I was convinced of the value of PangaeaNet by the sight of the children trying to communicate with the other children jumping over the barrier so easily. All right, PangaeaNet!
Our 3 overseas branches have launched the Pangaea Activities with the help of the trained Pangaea facilitators who had participated in the workshop. Now the environment where the children can be 'bonded',across borders over the language and cultural barrier, is all set.
It is also the time for some of our Pangaea staffs to move on to the new stage. Ume-chan, who had helped our office as an intern has been accepted by Tufts University to study in Boston, USA. The mother (father?) of the PangaeaNet, Ko-taro will start working full time at an IT company starting this May. He has completed the mega task to give birth to the PangaeaNet. Our activity manager, Seiji-san will go back to his life as a freelancer after having completed creation of the general Pangaea activity scheme. His will be succeeded by our new staff Mari-chan. We had our wrap-up party on March 31 to celebrate the new beginning of each one of those staffs and to show our sincere appreciation to our Volunteer of the Year, Nisshi-(Nishiyama-kun) who has give us the most active contribution, by sending him a flower bouquet! We ate, drank, and laughed so much.. It was a happy and delightful day...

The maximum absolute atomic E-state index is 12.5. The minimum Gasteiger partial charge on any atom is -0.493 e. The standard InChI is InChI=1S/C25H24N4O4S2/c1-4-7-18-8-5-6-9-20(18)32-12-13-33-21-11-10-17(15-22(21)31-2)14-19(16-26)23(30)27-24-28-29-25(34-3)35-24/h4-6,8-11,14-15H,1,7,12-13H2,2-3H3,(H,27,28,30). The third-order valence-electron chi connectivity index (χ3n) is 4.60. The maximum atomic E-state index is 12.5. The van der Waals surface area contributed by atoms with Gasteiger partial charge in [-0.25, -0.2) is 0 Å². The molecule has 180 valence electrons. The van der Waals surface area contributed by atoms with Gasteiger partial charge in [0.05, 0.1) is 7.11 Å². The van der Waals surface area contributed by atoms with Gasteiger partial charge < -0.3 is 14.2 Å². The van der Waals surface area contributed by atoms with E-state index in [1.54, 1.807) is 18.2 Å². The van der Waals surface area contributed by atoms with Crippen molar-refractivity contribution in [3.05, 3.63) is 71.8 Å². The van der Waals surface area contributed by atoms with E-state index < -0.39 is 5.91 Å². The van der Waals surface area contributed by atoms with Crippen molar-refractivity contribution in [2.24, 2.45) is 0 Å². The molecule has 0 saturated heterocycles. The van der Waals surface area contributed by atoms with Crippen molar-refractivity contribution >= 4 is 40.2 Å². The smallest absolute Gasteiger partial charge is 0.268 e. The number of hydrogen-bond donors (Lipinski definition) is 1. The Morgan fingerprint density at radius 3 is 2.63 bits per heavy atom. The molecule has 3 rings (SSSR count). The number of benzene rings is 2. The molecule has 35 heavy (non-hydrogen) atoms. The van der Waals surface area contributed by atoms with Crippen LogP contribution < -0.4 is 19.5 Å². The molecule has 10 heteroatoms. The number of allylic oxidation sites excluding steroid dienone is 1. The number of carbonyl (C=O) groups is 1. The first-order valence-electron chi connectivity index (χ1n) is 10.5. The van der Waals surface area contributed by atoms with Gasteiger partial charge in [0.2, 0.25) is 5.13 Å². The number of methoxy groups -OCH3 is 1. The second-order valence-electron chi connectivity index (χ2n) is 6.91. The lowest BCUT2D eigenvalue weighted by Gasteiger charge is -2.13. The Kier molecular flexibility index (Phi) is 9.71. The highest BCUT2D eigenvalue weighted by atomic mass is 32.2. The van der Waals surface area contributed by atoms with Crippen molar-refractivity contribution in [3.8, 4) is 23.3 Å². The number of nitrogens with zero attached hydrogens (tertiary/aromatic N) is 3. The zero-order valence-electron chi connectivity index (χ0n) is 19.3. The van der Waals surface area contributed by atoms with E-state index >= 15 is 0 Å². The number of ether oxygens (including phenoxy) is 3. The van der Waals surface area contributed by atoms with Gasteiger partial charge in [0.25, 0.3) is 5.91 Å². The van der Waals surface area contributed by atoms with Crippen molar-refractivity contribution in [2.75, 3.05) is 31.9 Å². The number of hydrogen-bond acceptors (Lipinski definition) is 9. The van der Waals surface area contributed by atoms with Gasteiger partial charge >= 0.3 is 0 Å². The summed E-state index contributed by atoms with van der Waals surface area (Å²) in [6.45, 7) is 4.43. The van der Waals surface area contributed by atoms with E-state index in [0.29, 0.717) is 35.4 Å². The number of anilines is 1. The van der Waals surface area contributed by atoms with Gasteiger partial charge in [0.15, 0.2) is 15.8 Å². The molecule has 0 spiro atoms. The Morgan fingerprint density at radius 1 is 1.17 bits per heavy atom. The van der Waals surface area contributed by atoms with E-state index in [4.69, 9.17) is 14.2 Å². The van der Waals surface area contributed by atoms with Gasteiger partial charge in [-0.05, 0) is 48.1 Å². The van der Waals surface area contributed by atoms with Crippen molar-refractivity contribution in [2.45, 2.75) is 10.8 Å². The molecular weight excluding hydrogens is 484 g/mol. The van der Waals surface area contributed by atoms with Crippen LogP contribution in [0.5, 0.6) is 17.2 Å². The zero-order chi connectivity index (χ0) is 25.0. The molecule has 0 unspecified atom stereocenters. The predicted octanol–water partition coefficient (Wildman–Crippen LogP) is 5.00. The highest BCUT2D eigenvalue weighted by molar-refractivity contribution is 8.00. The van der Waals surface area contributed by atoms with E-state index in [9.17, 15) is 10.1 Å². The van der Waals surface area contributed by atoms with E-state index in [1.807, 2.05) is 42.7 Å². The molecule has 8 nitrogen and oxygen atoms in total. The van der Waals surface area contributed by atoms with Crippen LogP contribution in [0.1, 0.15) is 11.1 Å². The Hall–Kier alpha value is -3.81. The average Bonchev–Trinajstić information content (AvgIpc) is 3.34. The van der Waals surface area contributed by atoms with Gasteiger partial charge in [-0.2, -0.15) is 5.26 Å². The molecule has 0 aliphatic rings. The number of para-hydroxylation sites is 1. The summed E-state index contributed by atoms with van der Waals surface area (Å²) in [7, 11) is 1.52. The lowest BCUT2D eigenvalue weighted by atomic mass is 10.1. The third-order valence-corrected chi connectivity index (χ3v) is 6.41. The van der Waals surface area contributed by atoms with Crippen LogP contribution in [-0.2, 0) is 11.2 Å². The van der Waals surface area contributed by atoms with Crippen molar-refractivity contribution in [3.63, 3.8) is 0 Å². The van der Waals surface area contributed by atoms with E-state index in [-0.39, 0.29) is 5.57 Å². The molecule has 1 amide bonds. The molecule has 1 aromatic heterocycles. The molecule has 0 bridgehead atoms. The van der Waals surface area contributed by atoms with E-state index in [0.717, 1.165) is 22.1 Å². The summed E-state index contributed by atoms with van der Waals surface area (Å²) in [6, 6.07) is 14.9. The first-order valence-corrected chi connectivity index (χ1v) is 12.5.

The Pangaea R&D team is relocated to Shijo Karasuma in Kyoto in April. The Intercultural Collaboration Center, co-founded by NICT and Department of Social Informatics, Kyoto university, has invited us to jointly proceed their research in the area of usability, so we made our decision. Our Tokyo Office is also relocated to Nogizaka, leaving the Kanda office where our friend Kazuhiko Nishi had rent us. The Pangaea activities in Suginami and Shibuya, Tokyo will be starting again for the new school year.
It has been 2 years since our activities in Shibuya has started. We hope to dearly raise the newly born PangaeaNet and the Pangaea activities, which we have been receiving solid response to, creating 'bonds' with people.
We hope you will give us your continuous support. Oh! I will be based in Tokyo.